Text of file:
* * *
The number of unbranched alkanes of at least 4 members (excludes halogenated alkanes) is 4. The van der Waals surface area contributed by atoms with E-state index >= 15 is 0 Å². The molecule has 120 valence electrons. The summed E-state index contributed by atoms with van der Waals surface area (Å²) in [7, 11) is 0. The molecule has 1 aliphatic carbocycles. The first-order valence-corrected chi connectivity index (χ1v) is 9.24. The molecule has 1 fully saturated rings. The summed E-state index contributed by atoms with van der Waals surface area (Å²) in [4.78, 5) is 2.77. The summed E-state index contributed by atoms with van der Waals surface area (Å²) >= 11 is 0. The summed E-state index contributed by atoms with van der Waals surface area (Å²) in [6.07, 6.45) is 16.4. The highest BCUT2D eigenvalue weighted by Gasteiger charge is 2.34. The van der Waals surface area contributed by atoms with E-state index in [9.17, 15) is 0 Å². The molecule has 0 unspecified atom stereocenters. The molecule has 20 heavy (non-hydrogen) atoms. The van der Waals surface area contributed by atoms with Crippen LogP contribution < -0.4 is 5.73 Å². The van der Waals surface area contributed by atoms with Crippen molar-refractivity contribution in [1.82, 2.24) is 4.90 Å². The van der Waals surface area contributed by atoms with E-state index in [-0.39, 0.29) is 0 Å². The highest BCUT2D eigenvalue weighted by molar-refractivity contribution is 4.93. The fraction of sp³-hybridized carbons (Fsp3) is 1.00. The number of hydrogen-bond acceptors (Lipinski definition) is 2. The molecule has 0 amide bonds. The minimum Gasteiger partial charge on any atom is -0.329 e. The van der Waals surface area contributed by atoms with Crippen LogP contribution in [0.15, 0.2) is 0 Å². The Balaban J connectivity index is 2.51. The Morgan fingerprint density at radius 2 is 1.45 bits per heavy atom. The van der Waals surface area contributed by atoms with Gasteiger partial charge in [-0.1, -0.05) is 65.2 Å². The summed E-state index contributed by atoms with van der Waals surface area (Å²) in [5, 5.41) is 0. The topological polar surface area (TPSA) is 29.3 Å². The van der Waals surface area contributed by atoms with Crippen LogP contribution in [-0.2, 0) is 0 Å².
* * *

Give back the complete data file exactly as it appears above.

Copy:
The number of unbranched alkanes of at least 4 members (excludes halogenated alkanes) is 4. The van der Waals surface area contributed by atoms with E-state index >= 15 is 0 Å². The molecule has 120 valence electrons. The summed E-state index contributed by atoms with van der Waals surface area (Å²) in [7, 11) is 0. The molecule has 1 aliphatic carbocycles. The first-order valence-corrected chi connectivity index (χ1v) is 9.24. The molecule has 1 fully saturated rings. The summed E-state index contributed by atoms with van der Waals surface area (Å²) in [4.78, 5) is 2.77. The summed E-state index contributed by atoms with van der Waals surface area (Å²) >= 11 is 0. The summed E-state index contributed by atoms with van der Waals surface area (Å²) in [6.07, 6.45) is 16.4. The highest BCUT2D eigenvalue weighted by Gasteiger charge is 2.34. The van der Waals surface area contributed by atoms with E-state index in [9.17, 15) is 0 Å². The molecule has 0 unspecified atom stereocenters. The molecule has 20 heavy (non-hydrogen) atoms. The van der Waals surface area contributed by atoms with Crippen LogP contribution < -0.4 is 5.73 Å². The van der Waals surface area contributed by atoms with Crippen molar-refractivity contribution in [1.82, 2.24) is 4.90 Å². The van der Waals surface area contributed by atoms with E-state index in [-0.39, 0.29) is 0 Å². The highest BCUT2D eigenvalue weighted by molar-refractivity contribution is 4.93. The fraction of sp³-hybridized carbons (Fsp3) is 1.00. The number of hydrogen-bond acceptors (Lipinski definition) is 2. The molecule has 0 amide bonds. The minimum Gasteiger partial charge on any atom is -0.329 e. The van der Waals surface area contributed by atoms with Crippen LogP contribution in [0.15, 0.2) is 0 Å². The Balaban J connectivity index is 2.51. The Morgan fingerprint density at radius 2 is 1.45 bits per heavy atom. The van der Waals surface area contributed by atoms with Gasteiger partial charge in [-0.1, -0.05) is 65.2 Å². The summed E-state index contributed by atoms with van der Waals surface area (Å²) in [5, 5.41) is 0. The topological polar surface area (TPSA) is 29.3 Å². The van der Waals surface area contributed by atoms with Crippen LogP contribution in [-0.2, 0) is 0 Å².